This book contains various genres of the art industry including, but not limited to web design, concept art, animation, textile design for fashion, industrial design, comic book art, etc. Even if you think your area of expertise might not be covered in the book, CHECK IT OUT! It just might give you the insight you need to quickly become a little more educated before you go out and make negotiations, - or even, so that you can ask more educated questions to your potential employers.
The book can be checked out from the library or purchased from the graphic artist guild's website.
June 9th, 2007, 12:53 PM
Are there any sample contracts available online that can be downloaded? In the screenwriting world there are numerous contracts available that one can download and then edit, which is a God-send. I have not found this in regards to a writer (me) hiring an artist for a project.
I have a real hard time with legal-speak. :(
June 14th, 2007, 04:37 PM
There is a great book out there for base contracts. I use it all the time and the contracts are customizable to your specific needs. It's really a book any serious illustrator needs in their library. Go pick it up and good luck.
March 19th, 2008, 10:35 PM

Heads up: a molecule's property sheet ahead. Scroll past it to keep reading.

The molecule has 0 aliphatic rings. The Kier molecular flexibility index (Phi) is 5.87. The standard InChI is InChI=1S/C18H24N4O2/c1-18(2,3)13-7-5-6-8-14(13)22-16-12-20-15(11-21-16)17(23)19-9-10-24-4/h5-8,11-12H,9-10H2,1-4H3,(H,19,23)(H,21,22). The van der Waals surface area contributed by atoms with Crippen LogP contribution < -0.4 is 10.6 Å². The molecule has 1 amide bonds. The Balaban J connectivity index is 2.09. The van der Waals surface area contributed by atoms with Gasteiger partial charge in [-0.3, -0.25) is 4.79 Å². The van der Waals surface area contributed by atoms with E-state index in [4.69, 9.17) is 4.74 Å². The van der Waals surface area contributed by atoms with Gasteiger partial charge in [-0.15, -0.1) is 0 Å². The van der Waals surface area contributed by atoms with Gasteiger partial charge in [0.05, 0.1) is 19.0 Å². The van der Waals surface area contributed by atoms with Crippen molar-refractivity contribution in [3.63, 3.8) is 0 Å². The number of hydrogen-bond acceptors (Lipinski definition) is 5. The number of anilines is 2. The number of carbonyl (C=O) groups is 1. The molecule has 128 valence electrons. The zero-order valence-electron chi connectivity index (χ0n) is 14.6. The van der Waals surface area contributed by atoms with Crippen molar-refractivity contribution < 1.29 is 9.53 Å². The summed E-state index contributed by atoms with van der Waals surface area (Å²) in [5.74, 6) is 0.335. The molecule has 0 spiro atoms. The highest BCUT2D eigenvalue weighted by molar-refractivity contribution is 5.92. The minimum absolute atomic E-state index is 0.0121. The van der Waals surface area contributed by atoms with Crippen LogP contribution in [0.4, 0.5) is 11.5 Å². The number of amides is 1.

A friend and I are writing up a contract, and this thread has proven to be a great guide for me as I wait the arrival of my GAG handbook. I'm trying to include various scenarios, so she can cut out anything that does not apply and edit as need be, but there are two conditions I could use help with.
1) Royalties. I've included a statement with the payment details, however I'm uncertain of my wording.
2) Collaborations where the ownership or authorship (two different conditions perhaps?) is jointly held. I've read about the copyrights with respect to joint authorship here (http://beatblog.typepad.com/melon/2007/09/copyright-joint.html), but how much must be specified in the contract? Is it enough to simply say the work is co-owned and/or co-authored?
One Girl's Dream
April 2nd, 2008, 04:33 PM
Royalties are tricky... you may need legal assistance. In a written contract, wording is everything. Things become complicated when you just put down what you think you mean in a general way. Legal documents have to be precise and to the point, and there may be usage of specific language that you may need to know, or want to avoid using (such as the commonly mis-used term 'work-for-hire': that means you sell all your rights to any work created within the project's parameters. It doesn't mean that the document is a general freelance contract and that you are "hired" to "work" on a "project-to-project" basis.) You might contact the guild (GAG) for general legal guidance on royalties. Not sure, but sometimes, they offer their services for free to struggling artists.
The best place to find out about joint copyrights, is to go directly to the source (not some blog) at www.copyright.gov/help/faq/. However, again, as far as wording goes, it's best to consult with a lawyer for royalties and partnerships.